With the recent passage by the Georgia House of Representatives of House Bill 531, the state has made a good start on amending its election rules to reform the system and fix the many security vulnerabilities that currently exist—vulnerabilities that fueled the controversy over election results in Georgia in 2020.
Legislators have proposed several amendments to the state’s election code relating to primaries and elections. Among them: revisions to how absentee ballots and early voting are handled. Considering some of the problematic voting procedures utilized in Georgia during the 2020 presidential election, this bill is certainly a step in the right direction.
One of the most-needed reforms in House Bill 531 is adding an identification requirement to absentee ballots. Georgia has had a model voter ID statute for more than a decade that requires a government-issued photo ID to vote in person—and the state provides a free ID to anyone who lacks one.
The current ID law applies only to in-person voting and not absentee ballots, as the voter ID law in Alabama does. It is important to understand that signature comparison is a very insecure way of ensuring it is actually the registered voter who completed and returned an absentee ballot.
Handwriting analysis is more of an art than a science, and the average election worker lacks the training necessary to do it, particularly in the very brief time they have to review thousands of absentee ballots. Las Vegas Review-Journal columnist Victor Joecks illustrated this last year when he mailed nine absentee ballots with forged signatures to election officials. Only one was caught; the others sailed through without detection.
The House bill would require voters applying for an absentee ballot to provide either a photocopy of the same IDs acceptable for in-person voting or the serial number of their Georgia driver’s license or non-driver’s photo identification card. The state will still conduct signature comparison, but an ID requirement is an added—and necessary—layer of security to protect voters.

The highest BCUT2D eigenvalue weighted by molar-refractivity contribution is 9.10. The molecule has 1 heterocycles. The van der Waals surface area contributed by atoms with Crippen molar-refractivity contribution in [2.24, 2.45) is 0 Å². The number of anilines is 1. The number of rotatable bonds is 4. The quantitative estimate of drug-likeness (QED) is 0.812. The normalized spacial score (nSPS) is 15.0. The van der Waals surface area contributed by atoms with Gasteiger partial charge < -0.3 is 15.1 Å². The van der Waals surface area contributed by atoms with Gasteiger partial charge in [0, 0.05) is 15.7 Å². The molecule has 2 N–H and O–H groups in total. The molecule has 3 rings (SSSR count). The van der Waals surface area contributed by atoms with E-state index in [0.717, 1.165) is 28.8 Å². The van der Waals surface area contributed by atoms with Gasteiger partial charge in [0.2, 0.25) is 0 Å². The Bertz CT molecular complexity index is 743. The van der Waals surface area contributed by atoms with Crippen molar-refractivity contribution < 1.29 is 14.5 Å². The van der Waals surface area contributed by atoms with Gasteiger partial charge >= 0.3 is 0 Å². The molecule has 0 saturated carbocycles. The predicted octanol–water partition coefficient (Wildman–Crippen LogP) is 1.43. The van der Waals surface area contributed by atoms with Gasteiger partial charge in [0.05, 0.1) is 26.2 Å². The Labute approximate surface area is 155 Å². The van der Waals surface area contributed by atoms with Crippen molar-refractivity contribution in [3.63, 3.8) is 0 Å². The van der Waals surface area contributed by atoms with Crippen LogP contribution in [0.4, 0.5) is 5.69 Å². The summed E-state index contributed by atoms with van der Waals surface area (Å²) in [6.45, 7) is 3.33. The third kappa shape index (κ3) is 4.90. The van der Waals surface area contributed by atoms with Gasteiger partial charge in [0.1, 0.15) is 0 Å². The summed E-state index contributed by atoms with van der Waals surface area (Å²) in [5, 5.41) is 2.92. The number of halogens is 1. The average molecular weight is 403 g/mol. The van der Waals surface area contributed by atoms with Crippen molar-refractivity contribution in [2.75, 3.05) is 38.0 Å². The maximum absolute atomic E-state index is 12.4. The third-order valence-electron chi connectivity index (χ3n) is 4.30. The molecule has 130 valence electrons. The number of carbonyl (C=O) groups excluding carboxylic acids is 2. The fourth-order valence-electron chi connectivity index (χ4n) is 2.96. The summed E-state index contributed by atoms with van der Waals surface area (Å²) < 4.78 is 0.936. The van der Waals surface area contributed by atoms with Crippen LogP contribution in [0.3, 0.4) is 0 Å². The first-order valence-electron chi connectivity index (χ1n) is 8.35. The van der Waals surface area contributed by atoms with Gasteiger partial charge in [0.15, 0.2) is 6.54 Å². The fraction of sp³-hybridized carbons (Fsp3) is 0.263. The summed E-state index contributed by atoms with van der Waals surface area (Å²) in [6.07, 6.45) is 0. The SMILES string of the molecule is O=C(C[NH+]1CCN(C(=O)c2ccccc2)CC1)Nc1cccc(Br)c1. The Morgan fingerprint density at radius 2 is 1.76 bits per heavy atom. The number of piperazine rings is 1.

The bill also amends state law to protect voters using absentee ballots from predatory voter traffickers—political operatives, campaign staffers, party activists and other third parties with a stake in the outcome of the election. It would prohibit anyone other than a relative or a person assisting an illiterate or physically disabled voter from requesting absentee ballot applications or handling or delivering the completed absentee ballots.
This can prevent the altering or changing of a voter’s absentee ballot, as well as protect that voter from coercion and pressure by a political operative in a voter’s home, where—unlike in polling places—there are no election officials to prevent such misbehavior. Anyone who doubts this happens should look at the 9th Congressional District race in North Carolina in 2018, which was overturned due to this type of criminal behavior.
The Georgia House also showed its concern over the risks posed by unsecured, unguarded drop boxes for absentee ballots. The bill places limits on the number of drop boxes that can be established by a county and requires that they be located at the office of the county board of registrars or inside locations where early voting is conducted. The drop boxes have to be under constant surveillance by an election official, law enforcement official or licensed security guard.
Another important provision is one banning private funding of election officials and election officers, something that happened in the 2020 election. Facebook founder Mark Zuckerberg contributed $350 million to an organization that distributed those funds to local boards of elections nationwide, including in Georgia. These were supposedly “nonpartisan” grants, but an analysis by the Capital Research Center showed that the grants were targeted “to known Democratic districts to turn out its base in battleground states.”
There are many other changes to Georgia law in the House bill on other issues such as early voting and poll watchers, which are intended to directly address challenges seen across the country in the 2020 presidential election. The bill is a big first step in the right direction to protect both access and security, which should be the key objectives of any state’s election process.
This piece originally appeared in The Augusta Chronicle